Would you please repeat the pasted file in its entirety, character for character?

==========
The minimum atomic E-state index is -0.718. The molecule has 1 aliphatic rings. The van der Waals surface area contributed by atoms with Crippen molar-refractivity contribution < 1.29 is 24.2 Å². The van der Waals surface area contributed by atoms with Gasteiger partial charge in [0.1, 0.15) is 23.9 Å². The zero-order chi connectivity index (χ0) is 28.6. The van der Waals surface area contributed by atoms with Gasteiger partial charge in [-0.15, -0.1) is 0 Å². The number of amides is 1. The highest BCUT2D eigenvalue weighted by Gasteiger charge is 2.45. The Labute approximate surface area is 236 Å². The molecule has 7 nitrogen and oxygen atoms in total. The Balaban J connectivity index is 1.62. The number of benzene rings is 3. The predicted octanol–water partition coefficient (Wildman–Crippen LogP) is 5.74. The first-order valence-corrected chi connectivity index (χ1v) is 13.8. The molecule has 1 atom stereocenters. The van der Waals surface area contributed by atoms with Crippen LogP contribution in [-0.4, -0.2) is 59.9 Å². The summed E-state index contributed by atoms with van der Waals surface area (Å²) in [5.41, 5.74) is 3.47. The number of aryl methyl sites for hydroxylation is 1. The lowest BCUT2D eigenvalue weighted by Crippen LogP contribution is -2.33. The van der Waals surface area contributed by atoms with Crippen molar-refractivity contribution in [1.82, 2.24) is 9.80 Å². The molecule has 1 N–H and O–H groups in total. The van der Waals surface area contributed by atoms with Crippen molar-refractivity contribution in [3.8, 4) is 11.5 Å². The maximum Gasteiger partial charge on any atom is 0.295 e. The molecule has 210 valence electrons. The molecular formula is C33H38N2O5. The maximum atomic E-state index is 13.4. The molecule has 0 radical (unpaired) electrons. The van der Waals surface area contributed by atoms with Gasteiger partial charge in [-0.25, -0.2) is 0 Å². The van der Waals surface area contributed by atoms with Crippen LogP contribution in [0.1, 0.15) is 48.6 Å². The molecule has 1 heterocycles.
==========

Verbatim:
The minimum atomic E-state index is -0.718. The molecule has 1 aliphatic rings. The van der Waals surface area contributed by atoms with Crippen molar-refractivity contribution < 1.29 is 24.2 Å². The van der Waals surface area contributed by atoms with Gasteiger partial charge in [0.1, 0.15) is 23.9 Å². The zero-order chi connectivity index (χ0) is 28.6. The van der Waals surface area contributed by atoms with Gasteiger partial charge in [-0.15, -0.1) is 0 Å². The number of amides is 1. The highest BCUT2D eigenvalue weighted by Gasteiger charge is 2.45. The Labute approximate surface area is 236 Å². The molecule has 7 nitrogen and oxygen atoms in total. The Balaban J connectivity index is 1.62. The number of benzene rings is 3. The predicted octanol–water partition coefficient (Wildman–Crippen LogP) is 5.74. The first-order valence-corrected chi connectivity index (χ1v) is 13.8. The molecule has 1 atom stereocenters. The van der Waals surface area contributed by atoms with Crippen LogP contribution in [-0.4, -0.2) is 59.9 Å². The summed E-state index contributed by atoms with van der Waals surface area (Å²) in [5.41, 5.74) is 3.47. The number of aryl methyl sites for hydroxylation is 1. The lowest BCUT2D eigenvalue weighted by Crippen LogP contribution is -2.33. The van der Waals surface area contributed by atoms with Crippen molar-refractivity contribution in [1.82, 2.24) is 9.80 Å². The molecule has 1 N–H and O–H groups in total. The van der Waals surface area contributed by atoms with Crippen molar-refractivity contribution in [3.8, 4) is 11.5 Å². The maximum Gasteiger partial charge on any atom is 0.295 e. The molecule has 210 valence electrons. The molecular formula is C33H38N2O5. The maximum atomic E-state index is 13.4. The molecule has 0 radical (unpaired) electrons. The van der Waals surface area contributed by atoms with Gasteiger partial charge in [-0.25, -0.2) is 0 Å². The van der Waals surface area contributed by atoms with Crippen LogP contribution in [0.1, 0.15) is 48.6 Å². The molecule has 1 heterocycles.